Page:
Chairman SamMIS. Is there any question on this subject ?

Dr. A. J. SWAVING (chief inspector of dairying, Holland). Did I understand you to say that all the milk that was used for Cheddar was Pasteurized ?

Mr. RUDDICK. No; I said about 80 per cent of the factories Pasteurize their milk. They have not all adopted it.

Doctor SWAVING. In Holland the whole milk is Pasteurized and then we take 80 per cent milk and add some raw milk. In addition to that we sometimes take wholly Pasteurized milk.

Another question is this: Did you make a chemical analysis of the cheese? It would be most interesting to me to know if the proportions between proteins and fats will change in cheese which is made from Pasteurized milk. I should be glad if somebody could give some information about that, because we have very little data on that matter.

Mr. F. W. Bouska (superintendent, manufacturing, Beatrice Creamery Co., Chicago, Ill.) It appears that the harder cheese can not be manufactured in the warmer climates because of the higher temperature that prevails there.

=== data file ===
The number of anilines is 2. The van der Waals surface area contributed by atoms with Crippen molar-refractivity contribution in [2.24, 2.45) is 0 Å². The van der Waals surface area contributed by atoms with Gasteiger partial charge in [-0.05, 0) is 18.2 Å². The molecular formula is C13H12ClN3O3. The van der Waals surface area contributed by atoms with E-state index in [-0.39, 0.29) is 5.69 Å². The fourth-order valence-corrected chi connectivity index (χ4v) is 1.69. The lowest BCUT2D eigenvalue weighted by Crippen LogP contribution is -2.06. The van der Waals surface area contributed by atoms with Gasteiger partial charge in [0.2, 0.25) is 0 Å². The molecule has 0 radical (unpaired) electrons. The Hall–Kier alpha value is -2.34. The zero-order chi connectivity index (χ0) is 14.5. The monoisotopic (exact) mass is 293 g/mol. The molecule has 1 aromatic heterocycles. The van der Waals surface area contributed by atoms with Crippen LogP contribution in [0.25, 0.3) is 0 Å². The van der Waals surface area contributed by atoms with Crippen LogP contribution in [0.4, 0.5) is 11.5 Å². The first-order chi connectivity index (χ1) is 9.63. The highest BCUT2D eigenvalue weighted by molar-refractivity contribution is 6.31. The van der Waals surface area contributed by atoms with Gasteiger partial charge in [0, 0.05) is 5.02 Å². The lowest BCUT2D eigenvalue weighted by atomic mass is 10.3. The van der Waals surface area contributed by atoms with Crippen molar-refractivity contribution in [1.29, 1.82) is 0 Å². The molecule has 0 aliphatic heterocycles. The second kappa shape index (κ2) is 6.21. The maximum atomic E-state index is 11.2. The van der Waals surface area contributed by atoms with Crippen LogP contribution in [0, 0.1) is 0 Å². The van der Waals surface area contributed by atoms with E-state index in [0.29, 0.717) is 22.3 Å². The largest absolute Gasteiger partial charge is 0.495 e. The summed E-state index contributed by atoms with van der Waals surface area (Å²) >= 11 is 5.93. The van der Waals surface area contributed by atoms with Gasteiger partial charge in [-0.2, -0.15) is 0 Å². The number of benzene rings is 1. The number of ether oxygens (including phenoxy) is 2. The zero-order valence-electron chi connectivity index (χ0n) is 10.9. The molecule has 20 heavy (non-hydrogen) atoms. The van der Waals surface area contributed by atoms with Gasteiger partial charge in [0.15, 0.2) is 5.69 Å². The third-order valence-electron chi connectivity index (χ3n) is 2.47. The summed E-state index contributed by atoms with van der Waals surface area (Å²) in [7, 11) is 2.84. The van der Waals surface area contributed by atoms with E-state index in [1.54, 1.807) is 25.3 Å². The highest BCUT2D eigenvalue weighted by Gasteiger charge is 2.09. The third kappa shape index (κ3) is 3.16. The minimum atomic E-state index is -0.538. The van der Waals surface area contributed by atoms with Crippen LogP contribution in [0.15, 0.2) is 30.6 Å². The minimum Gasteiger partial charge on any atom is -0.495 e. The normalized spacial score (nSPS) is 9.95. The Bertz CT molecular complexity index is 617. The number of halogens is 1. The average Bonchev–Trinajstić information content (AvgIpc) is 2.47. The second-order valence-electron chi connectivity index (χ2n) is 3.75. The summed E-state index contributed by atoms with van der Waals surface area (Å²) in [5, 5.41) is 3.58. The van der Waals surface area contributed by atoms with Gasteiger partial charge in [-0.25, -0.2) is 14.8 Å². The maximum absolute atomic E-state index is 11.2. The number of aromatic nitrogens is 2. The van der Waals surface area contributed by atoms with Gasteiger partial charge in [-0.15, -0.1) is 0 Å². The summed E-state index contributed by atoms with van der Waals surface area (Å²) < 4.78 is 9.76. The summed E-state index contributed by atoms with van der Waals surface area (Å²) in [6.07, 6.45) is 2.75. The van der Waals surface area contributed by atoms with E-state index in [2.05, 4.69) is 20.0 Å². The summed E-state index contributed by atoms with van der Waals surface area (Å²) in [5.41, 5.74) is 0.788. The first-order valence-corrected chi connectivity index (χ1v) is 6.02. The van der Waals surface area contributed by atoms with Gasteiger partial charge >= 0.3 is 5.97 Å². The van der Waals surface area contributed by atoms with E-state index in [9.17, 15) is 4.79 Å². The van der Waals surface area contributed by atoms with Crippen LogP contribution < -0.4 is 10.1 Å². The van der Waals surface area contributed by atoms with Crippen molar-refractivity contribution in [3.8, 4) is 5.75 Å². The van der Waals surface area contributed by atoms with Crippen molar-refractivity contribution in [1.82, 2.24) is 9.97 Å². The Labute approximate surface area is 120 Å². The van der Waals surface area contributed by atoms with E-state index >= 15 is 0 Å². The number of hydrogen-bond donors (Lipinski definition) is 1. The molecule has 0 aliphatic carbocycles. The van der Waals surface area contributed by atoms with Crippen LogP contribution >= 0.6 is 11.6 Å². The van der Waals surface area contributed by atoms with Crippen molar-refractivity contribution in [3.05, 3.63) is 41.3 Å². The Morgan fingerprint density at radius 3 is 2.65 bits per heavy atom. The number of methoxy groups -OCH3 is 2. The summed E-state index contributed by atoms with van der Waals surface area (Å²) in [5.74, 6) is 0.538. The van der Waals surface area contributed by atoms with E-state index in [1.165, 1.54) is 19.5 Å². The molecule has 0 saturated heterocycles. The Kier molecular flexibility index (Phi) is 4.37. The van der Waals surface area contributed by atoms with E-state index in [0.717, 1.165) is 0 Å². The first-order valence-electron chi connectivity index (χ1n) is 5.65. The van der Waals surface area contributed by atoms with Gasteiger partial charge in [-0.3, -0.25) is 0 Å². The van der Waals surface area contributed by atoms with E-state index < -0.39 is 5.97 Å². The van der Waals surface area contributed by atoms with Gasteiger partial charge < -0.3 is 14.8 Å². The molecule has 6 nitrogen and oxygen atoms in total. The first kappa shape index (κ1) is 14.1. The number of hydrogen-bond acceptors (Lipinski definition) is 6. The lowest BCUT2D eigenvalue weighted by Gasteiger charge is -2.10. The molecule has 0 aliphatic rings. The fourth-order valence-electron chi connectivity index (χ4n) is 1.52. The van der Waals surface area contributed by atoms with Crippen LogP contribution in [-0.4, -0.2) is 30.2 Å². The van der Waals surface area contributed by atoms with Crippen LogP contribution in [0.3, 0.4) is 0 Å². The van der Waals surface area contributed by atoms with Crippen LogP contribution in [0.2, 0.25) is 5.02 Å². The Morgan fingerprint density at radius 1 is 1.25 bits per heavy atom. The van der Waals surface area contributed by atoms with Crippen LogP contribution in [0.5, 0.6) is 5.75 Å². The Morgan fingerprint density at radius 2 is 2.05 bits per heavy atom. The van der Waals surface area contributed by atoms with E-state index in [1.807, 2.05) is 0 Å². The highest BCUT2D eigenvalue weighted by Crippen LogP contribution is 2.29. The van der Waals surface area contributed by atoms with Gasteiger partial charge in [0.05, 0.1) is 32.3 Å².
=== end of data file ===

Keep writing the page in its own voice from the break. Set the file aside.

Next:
Mr. RUDDICK. You mean Cheddar, don't you?
Mr. BOUSKA. Yes.

Mr. RUDDICK. Of course, you know that New Zealand has not so hot a climate as New York. In New Zealand the climate rarely goes over 85° F. I will tell you this: In Australia where they have a semi-tropical climate the cheese manufacture is developing more than in any portion of Australia. It is not Pasteurized there, though.

Chairman SamMIS. Is there any further discussion? If not we will proceed to the next paper: "The relation of ensilage to cheese making," by Doctor Burri. [Applause.)

Doctor Burri. Ladies and gentlemen: I take this opportunity to voice my appreciation of the honor that has been given to me by my appointment as your honorary chairman. I think the honor has not been bestowed upon me as a man, but upon my country which was the first to go into the investigation of the organisms in cheese.

I trust that my language will not be a serious hindrance for the exchange of our ideas and experiences.


ROBERT BURRI, Ph. D., director of the Swiss Dairy and Bacteriological

Research Station, Liebefeld, Bern, Switzerland. The preservation of green fodder as ensilage and the manufacturing of cheese have many features that may be studied in parallel. Both concern agricultural products, which at certain